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What are the most robust file systems?

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(@exerceo)
Posts: 12
Eminent Member
Topic starter
 

I am considering create a new Linux installation on an external SSD formatted with NTFS instead of ext4. To my knowledge, NTFS stores folders (i.e. list of files) both in the master file table ($MFT) and as separate folder scattered around the disk. What suggests this is that IsoBuster lists folders' LBA (logical block addresses) with a number that is outside the range of LBAs that $MFT occupies. In comparison, ext4 stores its inode table with all file metadata at a vulnerable location at the beginning, so I am looking for an alternative file system.

Various reports and Wikipedia also suggest that ZFS is robust. I have not examined the features of ZFS yet, however, the Linux installer does not list ZFS in the file system picker.

To your knowledge, which file systems have as many of the following features as possible?

  • Redundant copies of the file index (also known as file table) and fragmentation bitmap, ideally at both the beginning and end of the partition.
  • In addition to the centralized file index, individual directories with meta data about contained items should be scattered around the disc like in FAT and exFAT.
  • Individual files' entries store the location of at least the first few fragments (like in NTFS), in addition to the block bitmap (known from FAT/exFAT).
  • To protect from deletion accidents, deletion of files and directories should only mark items' entries as deleted without immediately nullifying meta data such as file names, sizes, attributes such as time stamps, and on-disk locations (starting cluster number). This is done correctly by FAT/exFAT. A counter-example is ext4, which nullifies the inode containing the metadata (see Understanding EXT4 (Part 1): Extents ).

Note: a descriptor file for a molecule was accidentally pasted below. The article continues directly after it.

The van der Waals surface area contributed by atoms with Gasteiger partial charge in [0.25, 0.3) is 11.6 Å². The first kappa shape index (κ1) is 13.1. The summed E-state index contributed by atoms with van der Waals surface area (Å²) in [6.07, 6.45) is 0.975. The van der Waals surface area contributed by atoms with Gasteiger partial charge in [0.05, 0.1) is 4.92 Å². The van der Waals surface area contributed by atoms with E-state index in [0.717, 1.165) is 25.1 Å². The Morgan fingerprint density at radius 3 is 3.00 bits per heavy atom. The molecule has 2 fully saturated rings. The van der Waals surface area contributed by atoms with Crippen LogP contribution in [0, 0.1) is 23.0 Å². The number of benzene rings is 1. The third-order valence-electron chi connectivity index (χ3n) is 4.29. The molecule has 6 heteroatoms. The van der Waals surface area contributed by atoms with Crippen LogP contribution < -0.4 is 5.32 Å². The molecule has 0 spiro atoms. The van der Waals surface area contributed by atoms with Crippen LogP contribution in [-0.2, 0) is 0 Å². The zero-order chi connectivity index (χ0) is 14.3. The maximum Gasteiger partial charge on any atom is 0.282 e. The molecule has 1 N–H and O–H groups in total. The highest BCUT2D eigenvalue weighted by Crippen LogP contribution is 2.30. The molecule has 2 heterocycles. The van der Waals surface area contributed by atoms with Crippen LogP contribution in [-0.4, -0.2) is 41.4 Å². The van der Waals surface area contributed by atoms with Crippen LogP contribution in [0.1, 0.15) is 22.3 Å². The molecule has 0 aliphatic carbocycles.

• Ideally, each file should have surrounding sectors with metadata about the file itself. At least every fragmented file. A sector after each fragment should link to the next fragment, or perhaps as many fragment cluster numbers as fit in one sector for redundancy.
 
Posted : 26/12/2022 5:08 pm
(@exerceo)
Posts: 12
Eminent Member
Topic starter
 

Since the edit window has elapsed, I put it here: I am considering to install Linux on NTFS on the solid state drive not only because it appears to have a more robust structure than ext4, but as well because I can manage files from any Windows computer, since Windows obviously supports NTFS, whereas ext4 can only be accessed on Windows through third-party tools.

If file systems other than NTFS or ext4 have substantial resilience benefits, I might consider using one of those, but currently, NTFS is my most likely choice.

 
Posted : 26/12/2022 6:27 pm
mokosiy
(@mokosiy)
Posts: 50
Trusted Member
 

If robustness is more important than transfer speed, I'd recommend looking at more modern Btrfs. It provides reliability due to the copy-on-write feature, built-in checksums, and snapshots.

Our company has been using Btrfs-formatted internal SSD in Atola TaskForce since 2018. It stores all cases and reports data, and must flawlessly work even when someone powers off the system. We have had no single issue with it so far.

Another reason to use Btrfs is Synology NAS devices. When you set them up, you may notice Synology DSM suggests Btrfs as a single alternative to ext4. It makes us think the file system is robust enough.

 
Posted : 30/12/2022 9:47 am
(@c-r-s)
Posts: 170
Estimable Member
 

I agree that Btrfs is probably the best choice, followed by ZFS and Ext4. NTFS is not in my top-three list, because - on a single external SSD - the contribution of the file system features to overall robustness is neglible. On the contrary, to use a file system from a different OS family in production and even consider alternating writable mounts on such systems, is far from robust storage handling.

 
Posted : 01/01/2023 1:40 pm
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